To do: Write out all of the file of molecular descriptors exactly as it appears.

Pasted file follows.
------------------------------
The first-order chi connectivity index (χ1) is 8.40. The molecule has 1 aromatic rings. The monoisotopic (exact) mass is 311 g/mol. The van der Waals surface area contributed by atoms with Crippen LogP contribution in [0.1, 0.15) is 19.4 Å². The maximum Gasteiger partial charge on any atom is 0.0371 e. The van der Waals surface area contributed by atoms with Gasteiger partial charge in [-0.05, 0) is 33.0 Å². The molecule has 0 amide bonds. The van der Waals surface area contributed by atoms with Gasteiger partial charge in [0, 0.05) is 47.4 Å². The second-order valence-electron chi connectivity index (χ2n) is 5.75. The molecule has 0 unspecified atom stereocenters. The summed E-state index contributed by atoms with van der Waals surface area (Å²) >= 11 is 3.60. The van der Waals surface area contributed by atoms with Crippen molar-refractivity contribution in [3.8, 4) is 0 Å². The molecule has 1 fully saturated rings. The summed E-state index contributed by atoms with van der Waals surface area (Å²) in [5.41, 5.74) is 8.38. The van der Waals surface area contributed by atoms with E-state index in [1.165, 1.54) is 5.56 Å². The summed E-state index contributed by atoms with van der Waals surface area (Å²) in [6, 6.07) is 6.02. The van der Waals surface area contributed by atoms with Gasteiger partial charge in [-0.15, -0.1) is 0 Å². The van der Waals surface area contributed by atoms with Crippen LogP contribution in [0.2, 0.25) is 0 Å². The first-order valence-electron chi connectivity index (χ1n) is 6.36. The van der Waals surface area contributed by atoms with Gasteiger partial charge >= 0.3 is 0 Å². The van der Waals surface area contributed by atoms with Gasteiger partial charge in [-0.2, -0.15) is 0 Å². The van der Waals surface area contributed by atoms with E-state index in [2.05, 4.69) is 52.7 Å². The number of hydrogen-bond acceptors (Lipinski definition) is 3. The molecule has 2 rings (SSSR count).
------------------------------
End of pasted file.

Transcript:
The first-order chi connectivity index (χ1) is 8.40. The molecule has 1 aromatic rings. The monoisotopic (exact) mass is 311 g/mol. The van der Waals surface area contributed by atoms with Crippen LogP contribution in [0.1, 0.15) is 19.4 Å². The maximum Gasteiger partial charge on any atom is 0.0371 e. The van der Waals surface area contributed by atoms with Gasteiger partial charge in [-0.05, 0) is 33.0 Å². The molecule has 0 amide bonds. The van der Waals surface area contributed by atoms with Gasteiger partial charge in [0, 0.05) is 47.4 Å². The second-order valence-electron chi connectivity index (χ2n) is 5.75. The molecule has 0 unspecified atom stereocenters. The summed E-state index contributed by atoms with van der Waals surface area (Å²) >= 11 is 3.60. The van der Waals surface area contributed by atoms with Crippen molar-refractivity contribution in [3.8, 4) is 0 Å². The molecule has 1 fully saturated rings. The summed E-state index contributed by atoms with van der Waals surface area (Å²) in [5.41, 5.74) is 8.38. The van der Waals surface area contributed by atoms with E-state index in [1.165, 1.54) is 5.56 Å². The summed E-state index contributed by atoms with van der Waals surface area (Å²) in [6, 6.07) is 6.02. The van der Waals surface area contributed by atoms with Gasteiger partial charge in [-0.15, -0.1) is 0 Å². The van der Waals surface area contributed by atoms with Crippen LogP contribution in [0.2, 0.25) is 0 Å². The first-order valence-electron chi connectivity index (χ1n) is 6.36. The van der Waals surface area contributed by atoms with Gasteiger partial charge >= 0.3 is 0 Å². The van der Waals surface area contributed by atoms with Gasteiger partial charge in [-0.2, -0.15) is 0 Å². The van der Waals surface area contributed by atoms with E-state index in [2.05, 4.69) is 52.7 Å². The number of hydrogen-bond acceptors (Lipinski definition) is 3. The molecule has 2 rings (SSSR count).